In sum, the record shows that many of the agency’s reevaluation comments that lowered expectations of success are identical or similar to the agency’s earlier assessments of significant weaknesses or deficiencies.  Compare AR, Tab 30, Mar. 23, 2021 Award Explanation at 1 with Tab 35, Final Tech. Evaluation – Academy at 1‑4; Tab 43, June 17, 2021 Award Explanation at 2-3.  Further, there is nothing in the record that indicates that the agency did not consider these same flaws in Academy’s proposal to be anything other than significant weaknesses or deficiencies--as they were identified in the prior explanation.  While it is implicit that a reevaluation could result in different findings and conclusions, without any other explanation in the record, we have no basis to find that the agency’s reevaluation did not consider the same issues to no longer be significant weaknesses or deficiencies--despite the new labels the agency chose to use for the identified flaws.  See Crowley Logistics, Inc., B‑412628.2 et al., Apr. 19, 2016, 2016 CPD ¶ 120 at 8; Raytheon Co., supra at 7.

Moreover, the record shows that the comments identified by the agency as lowering expectations of success were significant with regard to the source selection.  In finding Lincoln’s proposal to be superior under the technical capability and sample training presentation factors, the SSA concluded that Lincoln’s proposal--which had no comments that lowered expectations of success--presented far fewer risks than Academy’s proposal.  AR, Tab 36, Award Decision at 6-7, 9.  The SSA also found that Academy’s approach offered “significantly less benefit to the [g]overnment and far greater risk,” and selected Lincoln again, despite the 53% price premium over Academy’s proposal.  Id. at 11.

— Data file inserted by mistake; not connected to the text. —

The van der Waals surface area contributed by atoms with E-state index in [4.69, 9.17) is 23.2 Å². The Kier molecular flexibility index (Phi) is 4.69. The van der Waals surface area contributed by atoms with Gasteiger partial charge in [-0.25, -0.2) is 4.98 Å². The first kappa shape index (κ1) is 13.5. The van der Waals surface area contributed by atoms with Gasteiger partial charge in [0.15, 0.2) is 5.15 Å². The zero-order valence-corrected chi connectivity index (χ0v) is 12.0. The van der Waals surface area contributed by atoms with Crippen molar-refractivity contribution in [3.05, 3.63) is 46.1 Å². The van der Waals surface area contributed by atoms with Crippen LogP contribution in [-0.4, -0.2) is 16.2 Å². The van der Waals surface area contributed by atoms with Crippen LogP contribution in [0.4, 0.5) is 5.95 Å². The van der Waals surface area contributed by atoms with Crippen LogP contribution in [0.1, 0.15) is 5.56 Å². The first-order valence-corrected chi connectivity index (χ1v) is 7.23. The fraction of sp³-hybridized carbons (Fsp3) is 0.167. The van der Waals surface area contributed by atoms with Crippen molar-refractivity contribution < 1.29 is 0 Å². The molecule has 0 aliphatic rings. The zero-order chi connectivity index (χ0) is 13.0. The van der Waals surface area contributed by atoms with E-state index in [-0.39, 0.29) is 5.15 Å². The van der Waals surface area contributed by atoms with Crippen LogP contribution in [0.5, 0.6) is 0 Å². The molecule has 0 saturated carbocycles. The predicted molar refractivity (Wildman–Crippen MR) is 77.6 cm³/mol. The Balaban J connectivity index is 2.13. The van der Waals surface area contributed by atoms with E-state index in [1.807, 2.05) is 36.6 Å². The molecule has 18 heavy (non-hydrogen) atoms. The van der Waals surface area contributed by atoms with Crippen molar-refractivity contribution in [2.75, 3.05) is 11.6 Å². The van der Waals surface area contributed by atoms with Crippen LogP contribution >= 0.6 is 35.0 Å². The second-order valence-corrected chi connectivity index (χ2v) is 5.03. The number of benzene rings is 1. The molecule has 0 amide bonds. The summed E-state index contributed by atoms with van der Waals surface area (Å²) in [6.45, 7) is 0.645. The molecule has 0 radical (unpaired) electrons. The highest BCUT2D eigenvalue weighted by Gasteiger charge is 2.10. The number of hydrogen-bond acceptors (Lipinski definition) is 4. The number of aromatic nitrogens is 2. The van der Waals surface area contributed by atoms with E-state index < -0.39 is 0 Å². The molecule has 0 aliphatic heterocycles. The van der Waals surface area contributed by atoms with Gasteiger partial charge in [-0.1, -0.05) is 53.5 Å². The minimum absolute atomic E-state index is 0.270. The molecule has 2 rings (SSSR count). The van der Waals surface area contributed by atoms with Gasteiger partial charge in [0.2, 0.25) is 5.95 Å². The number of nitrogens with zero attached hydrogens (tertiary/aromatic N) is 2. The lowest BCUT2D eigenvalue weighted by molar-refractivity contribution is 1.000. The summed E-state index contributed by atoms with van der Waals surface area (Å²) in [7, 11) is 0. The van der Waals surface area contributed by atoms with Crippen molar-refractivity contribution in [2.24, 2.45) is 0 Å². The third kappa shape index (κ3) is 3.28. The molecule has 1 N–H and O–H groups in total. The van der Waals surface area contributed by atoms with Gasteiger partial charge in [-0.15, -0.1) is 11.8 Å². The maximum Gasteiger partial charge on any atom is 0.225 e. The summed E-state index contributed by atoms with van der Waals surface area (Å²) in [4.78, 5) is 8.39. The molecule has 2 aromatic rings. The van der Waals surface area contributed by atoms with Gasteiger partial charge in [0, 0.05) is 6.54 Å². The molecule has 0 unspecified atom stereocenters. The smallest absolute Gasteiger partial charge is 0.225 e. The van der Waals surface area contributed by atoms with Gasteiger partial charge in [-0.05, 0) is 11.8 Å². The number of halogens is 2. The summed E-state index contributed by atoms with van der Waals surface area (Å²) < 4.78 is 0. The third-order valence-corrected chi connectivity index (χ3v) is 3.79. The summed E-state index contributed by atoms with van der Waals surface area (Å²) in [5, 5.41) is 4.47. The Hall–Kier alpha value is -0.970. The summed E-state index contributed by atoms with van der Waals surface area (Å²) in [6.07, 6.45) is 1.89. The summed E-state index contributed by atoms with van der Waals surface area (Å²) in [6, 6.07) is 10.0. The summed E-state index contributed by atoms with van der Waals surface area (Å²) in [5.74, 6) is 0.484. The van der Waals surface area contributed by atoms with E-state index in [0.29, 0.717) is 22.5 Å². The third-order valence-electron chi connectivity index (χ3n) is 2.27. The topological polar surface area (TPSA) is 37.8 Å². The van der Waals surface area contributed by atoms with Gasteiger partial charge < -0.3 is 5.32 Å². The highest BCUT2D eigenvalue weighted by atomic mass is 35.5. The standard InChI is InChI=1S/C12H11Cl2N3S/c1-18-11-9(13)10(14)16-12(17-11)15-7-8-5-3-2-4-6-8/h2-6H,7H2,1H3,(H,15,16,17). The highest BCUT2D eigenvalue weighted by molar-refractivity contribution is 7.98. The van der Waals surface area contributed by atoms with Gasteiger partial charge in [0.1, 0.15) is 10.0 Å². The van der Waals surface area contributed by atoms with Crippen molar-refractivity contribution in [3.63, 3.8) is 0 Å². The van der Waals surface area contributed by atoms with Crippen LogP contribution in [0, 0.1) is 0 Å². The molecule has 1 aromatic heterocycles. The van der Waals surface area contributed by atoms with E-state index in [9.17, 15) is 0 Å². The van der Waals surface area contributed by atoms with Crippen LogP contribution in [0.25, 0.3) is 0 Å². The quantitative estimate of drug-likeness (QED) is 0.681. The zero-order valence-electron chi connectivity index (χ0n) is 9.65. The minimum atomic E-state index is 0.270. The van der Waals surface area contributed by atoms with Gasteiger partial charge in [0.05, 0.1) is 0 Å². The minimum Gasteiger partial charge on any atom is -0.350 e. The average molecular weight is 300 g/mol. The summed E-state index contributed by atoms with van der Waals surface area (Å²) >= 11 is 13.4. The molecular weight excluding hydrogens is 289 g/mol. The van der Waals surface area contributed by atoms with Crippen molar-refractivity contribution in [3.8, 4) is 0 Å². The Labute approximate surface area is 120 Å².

As discussed above, when conducting discussions with offerors, those discussions must be meaningful; that is, an agency must point out significant weaknesses or deficiencies in a proposal that require correction or amplification in order for the offeror to have a reasonable chance for award.  Here, the agency did not point out, during discussions, the significant weaknesses or deficiencies (or equivalent concerns) in Academy’s proposal that required correction or amplification in order for Academy to have a reasonable chance for award.  Instead, the agency simply asked the protester for a price reduction, which did not suggest the agency’s true concerns, reflected in the technical flaws identified in Academy’s proposal.  On this record, we conclude that ICE did not conduct meaningful discussions.  Tipton Textile Rental, Inc., supra at 12 (“While we will not lightly impose the requirement for meaningful discussions on a simplified acquisition, here, in our view, the [agency] initiated discussions with [the protester] . . . and, as a result, those discussions were required to be meaningful.”); see also AECOM Mgmt. Servs., Inc., B‑418828.4 et al., Mar. 17, 2021, 2021 CPD ¶ 152 at 6.  As a result, we cannot find the agency’s actions here to be fair and equitable and sustain the protest on that basis.[9]  International Waste Indus., supra.

Competitive Prejudice